Monday, July 23, 2001

Senior scholars finding success




By Scott Wartman
Enquirer Contributor

        HIGHLAND HEIGHTS — In the summer of 1990, Danville native Kelly McLaughlin went from a shy teenager to a confident young adult. She credits this transformation to the Governor's Scholars program.

        Ms. McLaughlin, 28, teaches graphic design at the University of Iowa and for the last four years has taught courses at the Governor's Scholars.

        The five-week summer course is for Kentucky high school seniors-to-be. Admission is competitive, and students live and take courses at Northern Kentucky University, Centre College and Eastern Kentucky University.

        Most classes are more of a group discussion than a lecture. In English teacher Frank Ward's Literary Studies class, students sat on plush leather couches in the den of the Honors House at NKU.

        Mr. Ward, clad in summer shorts and polo shirt, raised various topics and students added to the conversation at will, making it seem like a friendly chat at a coffee house.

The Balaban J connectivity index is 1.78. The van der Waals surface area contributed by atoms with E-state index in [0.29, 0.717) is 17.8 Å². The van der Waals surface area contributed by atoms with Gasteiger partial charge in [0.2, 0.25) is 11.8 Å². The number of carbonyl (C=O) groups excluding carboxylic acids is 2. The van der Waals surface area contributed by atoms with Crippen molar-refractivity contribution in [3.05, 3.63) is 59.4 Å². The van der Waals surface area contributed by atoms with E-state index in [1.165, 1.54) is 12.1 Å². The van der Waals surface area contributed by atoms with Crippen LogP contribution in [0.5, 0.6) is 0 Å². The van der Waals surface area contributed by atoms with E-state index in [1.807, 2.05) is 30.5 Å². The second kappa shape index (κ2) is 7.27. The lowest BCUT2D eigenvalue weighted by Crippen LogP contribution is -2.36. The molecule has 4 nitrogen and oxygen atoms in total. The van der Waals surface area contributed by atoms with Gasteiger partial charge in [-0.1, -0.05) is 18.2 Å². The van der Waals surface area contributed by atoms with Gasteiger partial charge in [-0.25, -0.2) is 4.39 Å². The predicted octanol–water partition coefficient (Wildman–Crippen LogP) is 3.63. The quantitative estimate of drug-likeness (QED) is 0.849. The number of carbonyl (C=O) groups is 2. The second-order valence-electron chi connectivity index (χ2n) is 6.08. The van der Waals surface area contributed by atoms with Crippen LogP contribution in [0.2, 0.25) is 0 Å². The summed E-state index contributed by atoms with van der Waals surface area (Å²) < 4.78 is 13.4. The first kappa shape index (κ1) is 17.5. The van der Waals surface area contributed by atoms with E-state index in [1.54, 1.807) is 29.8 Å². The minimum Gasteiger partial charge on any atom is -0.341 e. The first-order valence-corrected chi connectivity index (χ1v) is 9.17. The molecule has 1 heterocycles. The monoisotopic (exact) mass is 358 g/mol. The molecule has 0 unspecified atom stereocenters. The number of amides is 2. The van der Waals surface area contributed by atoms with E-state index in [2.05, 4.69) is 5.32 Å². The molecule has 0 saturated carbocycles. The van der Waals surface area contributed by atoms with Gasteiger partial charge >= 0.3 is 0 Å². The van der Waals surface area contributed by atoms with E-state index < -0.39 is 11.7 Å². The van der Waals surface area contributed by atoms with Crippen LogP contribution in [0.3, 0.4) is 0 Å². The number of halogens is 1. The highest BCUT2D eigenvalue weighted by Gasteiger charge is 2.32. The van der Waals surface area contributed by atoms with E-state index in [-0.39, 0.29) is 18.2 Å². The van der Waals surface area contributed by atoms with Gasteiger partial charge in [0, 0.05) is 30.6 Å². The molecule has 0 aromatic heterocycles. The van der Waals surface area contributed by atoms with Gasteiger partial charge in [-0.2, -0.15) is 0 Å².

Vanessa Domizlaff, a senior from Highlands High School and a student in Mr. Ward's class, said the relaxed nature of the class helps her learn.

        “It makes it a lot easier to express ourselves,” she said.

        Doug Lotz, a Louisville native who was a scholar in 1994, now teaches a class for the Governor's Scholars called “Methods of Healing,” which focuses on holistic medicine.

        Mr. Lotz said the program has helped his teaching skills.

        “It encouraged me to look for new and creative ways to present the material rather than just regurgitate it,” he said.

        Students are not graded in courses in the program, allowing for a more stress-free way of learning, said Kent Juett, campus director at NKU.

        Scholar Karri Voskuhl of Tates Creek High School in Lexington said it was the simple things in the program that were most beneficial to her and helped prepare her for college.

        Among them: Doing her own laundry and getting used to cafeteria food. While some students may not want to take five weeks out of their summer, Ms. Voskuhl said the experience is worth it.

        “Don't be afraid to try something new,” she said. “It's not as scary as you think once you get involved.”

       



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